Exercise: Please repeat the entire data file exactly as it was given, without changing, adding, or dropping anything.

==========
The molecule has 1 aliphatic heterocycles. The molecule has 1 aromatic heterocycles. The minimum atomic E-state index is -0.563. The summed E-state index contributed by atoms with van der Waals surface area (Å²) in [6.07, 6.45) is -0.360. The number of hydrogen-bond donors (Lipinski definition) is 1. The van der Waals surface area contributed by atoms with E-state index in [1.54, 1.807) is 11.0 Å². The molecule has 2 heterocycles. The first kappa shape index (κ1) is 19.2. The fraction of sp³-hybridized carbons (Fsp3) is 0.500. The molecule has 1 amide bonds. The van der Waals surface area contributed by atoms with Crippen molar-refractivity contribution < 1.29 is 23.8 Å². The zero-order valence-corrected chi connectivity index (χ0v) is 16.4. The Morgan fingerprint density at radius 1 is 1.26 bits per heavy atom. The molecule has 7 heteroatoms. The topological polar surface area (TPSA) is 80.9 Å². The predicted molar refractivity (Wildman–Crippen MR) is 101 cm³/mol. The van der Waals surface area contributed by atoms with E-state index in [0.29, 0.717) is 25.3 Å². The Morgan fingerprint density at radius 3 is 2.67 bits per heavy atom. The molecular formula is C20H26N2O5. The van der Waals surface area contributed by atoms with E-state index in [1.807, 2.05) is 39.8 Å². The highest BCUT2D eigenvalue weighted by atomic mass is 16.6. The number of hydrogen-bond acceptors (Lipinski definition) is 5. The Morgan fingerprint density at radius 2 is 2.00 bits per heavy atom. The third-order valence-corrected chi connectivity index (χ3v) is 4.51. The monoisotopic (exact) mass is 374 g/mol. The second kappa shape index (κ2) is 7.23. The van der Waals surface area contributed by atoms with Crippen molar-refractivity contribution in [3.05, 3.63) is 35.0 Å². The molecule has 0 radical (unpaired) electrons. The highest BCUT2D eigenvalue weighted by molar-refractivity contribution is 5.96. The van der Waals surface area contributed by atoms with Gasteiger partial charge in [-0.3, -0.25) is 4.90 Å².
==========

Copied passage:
The molecule has 1 aliphatic heterocycles. The molecule has 1 aromatic heterocycles. The minimum atomic E-state index is -0.563. The summed E-state index contributed by atoms with van der Waals surface area (Å²) in [6.07, 6.45) is -0.360. The number of hydrogen-bond donors (Lipinski definition) is 1. The van der Waals surface area contributed by atoms with E-state index in [1.54, 1.807) is 11.0 Å². The molecule has 2 heterocycles. The first kappa shape index (κ1) is 19.2. The fraction of sp³-hybridized carbons (Fsp3) is 0.500. The molecule has 1 amide bonds. The van der Waals surface area contributed by atoms with Crippen molar-refractivity contribution < 1.29 is 23.8 Å². The zero-order valence-corrected chi connectivity index (χ0v) is 16.4. The Morgan fingerprint density at radius 1 is 1.26 bits per heavy atom. The molecule has 7 heteroatoms. The topological polar surface area (TPSA) is 80.9 Å². The predicted molar refractivity (Wildman–Crippen MR) is 101 cm³/mol. The van der Waals surface area contributed by atoms with E-state index in [0.29, 0.717) is 25.3 Å². The Morgan fingerprint density at radius 3 is 2.67 bits per heavy atom. The molecular formula is C20H26N2O5. The van der Waals surface area contributed by atoms with E-state index in [1.807, 2.05) is 39.8 Å². The highest BCUT2D eigenvalue weighted by atomic mass is 16.6. The number of hydrogen-bond acceptors (Lipinski definition) is 5. The Morgan fingerprint density at radius 2 is 2.00 bits per heavy atom. The third-order valence-corrected chi connectivity index (χ3v) is 4.51. The monoisotopic (exact) mass is 374 g/mol. The second kappa shape index (κ2) is 7.23. The van der Waals surface area contributed by atoms with Crippen molar-refractivity contribution in [3.05, 3.63) is 35.0 Å². The molecule has 0 radical (unpaired) electrons. The highest BCUT2D eigenvalue weighted by molar-refractivity contribution is 5.96. The van der Waals surface area contributed by atoms with Gasteiger partial charge in [-0.3, -0.25) is 4.90 Å².